Remember the guy who made an elaborate rap and music video that condemned Jeep as a lemon and overall crappy vehicle?
Well now Teg Sethi is back.
But this time, he’s been offered $61,000 to end the disagreement with the car company, and has turned it down, saying he wants to raise awareness for consumer protection instead. In case you missed it, here’s his key message:
FIAT Chrysler Automobiles wanted to settle a long-running dispute over claims Sethi’s car is faulty, despite not admitting to all the claims Sethi made about his 2013 Grand Cherokee.
FCA Australia released a statement on the issue, saying, “While it is not FCA’s normal practice to discuss details on individual customer cases, given the publicity and public interest on this particular one, we will make an exception.
“FCA has gone to the utmost lengths to resolve Mr. Sethi’s issues. Despite there being no major issues with his vehicle FCA made a generous offer of goodwill to Mr. Sethi.
“As a result Mr. Sethi was presented with a standard legal contract which includes a non-disparagement clause. Mr. Sethi chose to decline our offer.
“FCA believes this is not an unreasonable request to make and is not asking anything of Mr. Sethi that FCA would not abide by ourselves.
“Mr. Sethi is now in possession of his vehicle as well as an independent inspection report on his vehicle.”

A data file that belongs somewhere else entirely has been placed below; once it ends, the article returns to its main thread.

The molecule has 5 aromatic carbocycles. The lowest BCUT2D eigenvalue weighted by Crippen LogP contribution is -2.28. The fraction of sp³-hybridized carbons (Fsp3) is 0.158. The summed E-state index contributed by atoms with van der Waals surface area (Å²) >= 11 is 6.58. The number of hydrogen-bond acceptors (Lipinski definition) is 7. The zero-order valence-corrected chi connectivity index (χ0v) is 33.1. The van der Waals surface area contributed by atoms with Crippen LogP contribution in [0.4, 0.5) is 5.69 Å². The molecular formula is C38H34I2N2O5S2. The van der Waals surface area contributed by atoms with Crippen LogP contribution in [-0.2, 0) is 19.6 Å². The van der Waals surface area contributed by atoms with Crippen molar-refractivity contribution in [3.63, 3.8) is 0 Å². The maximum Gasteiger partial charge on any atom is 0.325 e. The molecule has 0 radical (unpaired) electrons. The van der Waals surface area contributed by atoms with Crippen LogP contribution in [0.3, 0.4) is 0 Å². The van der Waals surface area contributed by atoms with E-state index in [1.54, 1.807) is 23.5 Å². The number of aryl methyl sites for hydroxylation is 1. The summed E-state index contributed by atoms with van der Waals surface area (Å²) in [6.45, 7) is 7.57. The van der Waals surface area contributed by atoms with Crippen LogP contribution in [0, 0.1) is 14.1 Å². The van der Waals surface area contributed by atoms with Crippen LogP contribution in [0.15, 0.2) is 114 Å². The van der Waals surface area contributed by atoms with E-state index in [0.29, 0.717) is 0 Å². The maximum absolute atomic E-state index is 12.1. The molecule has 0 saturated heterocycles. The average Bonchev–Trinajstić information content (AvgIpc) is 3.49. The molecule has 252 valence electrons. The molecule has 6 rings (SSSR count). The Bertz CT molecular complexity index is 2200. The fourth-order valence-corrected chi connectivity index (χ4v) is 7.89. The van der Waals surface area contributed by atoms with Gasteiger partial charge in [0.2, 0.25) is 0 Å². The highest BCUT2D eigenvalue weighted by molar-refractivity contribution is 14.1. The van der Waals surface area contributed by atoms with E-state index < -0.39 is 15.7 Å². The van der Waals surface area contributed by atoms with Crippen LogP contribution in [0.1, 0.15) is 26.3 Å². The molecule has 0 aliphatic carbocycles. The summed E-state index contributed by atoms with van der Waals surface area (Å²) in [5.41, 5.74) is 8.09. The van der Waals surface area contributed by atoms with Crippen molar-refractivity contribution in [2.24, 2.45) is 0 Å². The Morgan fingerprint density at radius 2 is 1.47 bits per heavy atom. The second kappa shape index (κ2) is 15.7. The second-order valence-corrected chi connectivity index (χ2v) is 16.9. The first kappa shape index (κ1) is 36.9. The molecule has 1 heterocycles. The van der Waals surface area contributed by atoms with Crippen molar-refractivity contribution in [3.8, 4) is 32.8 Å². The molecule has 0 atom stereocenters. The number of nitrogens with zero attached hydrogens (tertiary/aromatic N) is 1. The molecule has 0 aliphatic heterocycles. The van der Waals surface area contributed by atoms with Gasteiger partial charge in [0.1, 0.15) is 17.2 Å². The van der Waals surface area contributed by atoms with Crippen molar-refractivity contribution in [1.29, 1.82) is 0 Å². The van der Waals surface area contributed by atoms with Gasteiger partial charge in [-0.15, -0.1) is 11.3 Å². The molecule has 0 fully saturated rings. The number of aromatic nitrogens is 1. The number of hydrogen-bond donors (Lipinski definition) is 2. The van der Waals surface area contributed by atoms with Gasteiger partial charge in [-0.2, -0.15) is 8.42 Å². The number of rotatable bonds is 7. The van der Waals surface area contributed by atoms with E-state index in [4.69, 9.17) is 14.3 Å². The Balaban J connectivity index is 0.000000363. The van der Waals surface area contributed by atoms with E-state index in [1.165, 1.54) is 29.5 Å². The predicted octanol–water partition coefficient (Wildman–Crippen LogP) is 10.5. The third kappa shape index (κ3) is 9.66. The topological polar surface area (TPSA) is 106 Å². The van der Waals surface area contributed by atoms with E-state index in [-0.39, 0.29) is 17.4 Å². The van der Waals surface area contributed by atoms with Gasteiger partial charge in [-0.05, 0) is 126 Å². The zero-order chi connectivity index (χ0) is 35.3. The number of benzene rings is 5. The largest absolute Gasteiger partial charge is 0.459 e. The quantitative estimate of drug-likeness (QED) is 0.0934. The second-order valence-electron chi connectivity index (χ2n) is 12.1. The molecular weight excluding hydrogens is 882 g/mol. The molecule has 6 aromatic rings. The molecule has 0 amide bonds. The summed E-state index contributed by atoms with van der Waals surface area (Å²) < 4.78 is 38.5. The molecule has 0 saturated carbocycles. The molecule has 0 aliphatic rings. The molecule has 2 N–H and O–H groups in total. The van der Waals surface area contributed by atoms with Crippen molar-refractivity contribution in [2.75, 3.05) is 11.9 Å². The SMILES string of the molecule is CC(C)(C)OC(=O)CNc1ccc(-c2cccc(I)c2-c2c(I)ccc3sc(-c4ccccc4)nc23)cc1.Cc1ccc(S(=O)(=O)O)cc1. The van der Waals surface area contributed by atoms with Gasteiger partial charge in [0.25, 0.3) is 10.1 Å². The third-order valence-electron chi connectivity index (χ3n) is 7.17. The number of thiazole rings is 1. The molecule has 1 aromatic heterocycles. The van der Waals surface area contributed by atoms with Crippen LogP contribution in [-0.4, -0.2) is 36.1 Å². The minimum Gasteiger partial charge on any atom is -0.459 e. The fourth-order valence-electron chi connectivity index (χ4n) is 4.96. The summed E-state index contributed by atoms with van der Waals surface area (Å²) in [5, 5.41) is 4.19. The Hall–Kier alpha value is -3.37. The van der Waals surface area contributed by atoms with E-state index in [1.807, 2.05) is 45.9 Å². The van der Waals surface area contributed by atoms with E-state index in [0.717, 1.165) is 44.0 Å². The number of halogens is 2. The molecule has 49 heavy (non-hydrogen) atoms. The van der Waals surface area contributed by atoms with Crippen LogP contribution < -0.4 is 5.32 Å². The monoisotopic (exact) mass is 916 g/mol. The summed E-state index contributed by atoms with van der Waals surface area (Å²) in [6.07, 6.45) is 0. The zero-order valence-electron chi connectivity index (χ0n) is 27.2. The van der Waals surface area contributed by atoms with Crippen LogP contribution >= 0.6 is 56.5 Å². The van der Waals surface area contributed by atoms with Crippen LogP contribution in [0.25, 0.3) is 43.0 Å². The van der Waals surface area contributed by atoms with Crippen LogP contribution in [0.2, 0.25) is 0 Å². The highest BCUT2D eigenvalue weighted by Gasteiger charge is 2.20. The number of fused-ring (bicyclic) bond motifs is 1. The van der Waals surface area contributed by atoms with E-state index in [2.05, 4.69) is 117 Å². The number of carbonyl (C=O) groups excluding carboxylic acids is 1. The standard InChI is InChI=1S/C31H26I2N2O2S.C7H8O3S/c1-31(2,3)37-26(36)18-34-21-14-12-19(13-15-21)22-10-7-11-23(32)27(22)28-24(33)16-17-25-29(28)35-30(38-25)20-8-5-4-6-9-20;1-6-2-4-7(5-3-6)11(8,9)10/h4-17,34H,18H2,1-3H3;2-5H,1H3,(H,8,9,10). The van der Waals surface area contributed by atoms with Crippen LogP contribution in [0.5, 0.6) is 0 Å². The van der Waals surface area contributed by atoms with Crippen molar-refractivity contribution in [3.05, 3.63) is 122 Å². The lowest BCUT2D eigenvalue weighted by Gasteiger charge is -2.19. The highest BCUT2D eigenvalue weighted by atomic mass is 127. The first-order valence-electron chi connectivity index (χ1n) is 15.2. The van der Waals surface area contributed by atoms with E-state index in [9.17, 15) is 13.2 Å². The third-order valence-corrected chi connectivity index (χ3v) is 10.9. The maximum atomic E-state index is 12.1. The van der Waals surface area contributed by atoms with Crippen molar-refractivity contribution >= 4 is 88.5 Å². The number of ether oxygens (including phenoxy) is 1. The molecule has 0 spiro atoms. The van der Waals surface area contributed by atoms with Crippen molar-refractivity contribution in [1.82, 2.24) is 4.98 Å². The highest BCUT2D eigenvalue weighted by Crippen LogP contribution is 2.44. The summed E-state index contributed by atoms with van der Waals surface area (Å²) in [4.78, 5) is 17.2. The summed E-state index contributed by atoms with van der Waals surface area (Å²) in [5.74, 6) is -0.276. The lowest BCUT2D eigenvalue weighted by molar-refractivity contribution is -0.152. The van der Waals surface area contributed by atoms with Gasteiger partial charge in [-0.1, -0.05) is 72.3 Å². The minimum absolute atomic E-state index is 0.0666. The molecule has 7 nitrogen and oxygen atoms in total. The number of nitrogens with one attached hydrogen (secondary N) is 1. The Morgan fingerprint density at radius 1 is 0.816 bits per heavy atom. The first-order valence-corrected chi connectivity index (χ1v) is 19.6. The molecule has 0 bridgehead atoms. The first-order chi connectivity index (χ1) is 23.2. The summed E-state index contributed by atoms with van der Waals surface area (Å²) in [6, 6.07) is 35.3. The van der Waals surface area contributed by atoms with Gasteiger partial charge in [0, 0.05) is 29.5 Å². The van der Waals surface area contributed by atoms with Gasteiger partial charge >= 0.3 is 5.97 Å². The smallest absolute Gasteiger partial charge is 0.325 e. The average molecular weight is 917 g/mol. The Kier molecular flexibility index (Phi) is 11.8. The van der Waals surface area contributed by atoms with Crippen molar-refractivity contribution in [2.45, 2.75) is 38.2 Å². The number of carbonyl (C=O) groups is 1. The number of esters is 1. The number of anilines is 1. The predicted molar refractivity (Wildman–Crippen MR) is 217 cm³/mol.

News Limited reports Sethi said while he needed the money, he felt he had an obligation to use the incident to help other car owners.
“Every bone in my body wants to take that money,” he said. “It would help my family so much. But I can’t do it.”
Sethi has said he plans to continue to use his case, and his amusing impressions of wannabe rappers everywhere, to call for stronger laws that protect the consumer, adding that he’d been encouraged by a new report from QLD parliament’s legal affairs and community safety committee that is pushing to ramp up protections built into Australian Consumer Law.
A recent Australian Competition and Consumer Commission investigation into FCA has seen lawyer and former Ford in-house counsel Peter George appointed to sort through two years’ worth of unresolved complaints. In his first comments on his progress, George yesterday said “it might be that the process can be sped up”.